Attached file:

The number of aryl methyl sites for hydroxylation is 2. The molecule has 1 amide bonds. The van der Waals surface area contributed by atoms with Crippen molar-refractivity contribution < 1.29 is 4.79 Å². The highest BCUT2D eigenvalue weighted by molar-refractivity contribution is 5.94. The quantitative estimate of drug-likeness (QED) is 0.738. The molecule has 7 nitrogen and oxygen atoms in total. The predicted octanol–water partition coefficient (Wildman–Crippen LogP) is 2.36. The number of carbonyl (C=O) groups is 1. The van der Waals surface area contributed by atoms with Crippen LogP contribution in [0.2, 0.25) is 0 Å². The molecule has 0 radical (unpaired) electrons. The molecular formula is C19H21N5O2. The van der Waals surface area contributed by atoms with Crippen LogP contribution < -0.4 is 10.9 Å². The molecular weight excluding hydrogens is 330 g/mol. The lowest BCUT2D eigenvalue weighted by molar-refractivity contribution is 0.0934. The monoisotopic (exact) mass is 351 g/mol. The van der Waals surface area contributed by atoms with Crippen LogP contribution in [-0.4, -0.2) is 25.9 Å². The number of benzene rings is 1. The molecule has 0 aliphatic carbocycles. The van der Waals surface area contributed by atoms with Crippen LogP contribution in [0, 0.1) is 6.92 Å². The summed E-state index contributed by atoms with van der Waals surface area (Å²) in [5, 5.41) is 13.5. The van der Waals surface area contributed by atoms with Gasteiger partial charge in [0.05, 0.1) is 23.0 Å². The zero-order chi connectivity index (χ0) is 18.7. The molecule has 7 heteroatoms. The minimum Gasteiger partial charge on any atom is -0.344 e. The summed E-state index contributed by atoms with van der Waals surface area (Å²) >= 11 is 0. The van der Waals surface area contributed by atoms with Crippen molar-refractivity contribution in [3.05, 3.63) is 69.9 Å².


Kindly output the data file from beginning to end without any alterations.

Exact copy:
The number of aryl methyl sites for hydroxylation is 2. The molecule has 1 amide bonds. The van der Waals surface area contributed by atoms with Crippen molar-refractivity contribution < 1.29 is 4.79 Å². The highest BCUT2D eigenvalue weighted by molar-refractivity contribution is 5.94. The quantitative estimate of drug-likeness (QED) is 0.738. The molecule has 7 nitrogen and oxygen atoms in total. The predicted octanol–water partition coefficient (Wildman–Crippen LogP) is 2.36. The number of carbonyl (C=O) groups is 1. The van der Waals surface area contributed by atoms with Crippen LogP contribution in [0.2, 0.25) is 0 Å². The molecule has 0 radical (unpaired) electrons. The molecular formula is C19H21N5O2. The van der Waals surface area contributed by atoms with Crippen LogP contribution < -0.4 is 10.9 Å². The molecular weight excluding hydrogens is 330 g/mol. The lowest BCUT2D eigenvalue weighted by molar-refractivity contribution is 0.0934. The monoisotopic (exact) mass is 351 g/mol. The van der Waals surface area contributed by atoms with Crippen LogP contribution in [-0.4, -0.2) is 25.9 Å². The number of benzene rings is 1. The molecule has 0 aliphatic carbocycles. The van der Waals surface area contributed by atoms with Crippen LogP contribution in [0, 0.1) is 6.92 Å². The summed E-state index contributed by atoms with van der Waals surface area (Å²) in [5, 5.41) is 13.5. The van der Waals surface area contributed by atoms with Gasteiger partial charge in [0.05, 0.1) is 23.0 Å². The zero-order chi connectivity index (χ0) is 18.7. The molecule has 7 heteroatoms. The minimum Gasteiger partial charge on any atom is -0.344 e. The summed E-state index contributed by atoms with van der Waals surface area (Å²) >= 11 is 0. The van der Waals surface area contributed by atoms with Crippen molar-refractivity contribution in [3.05, 3.63) is 69.9 Å².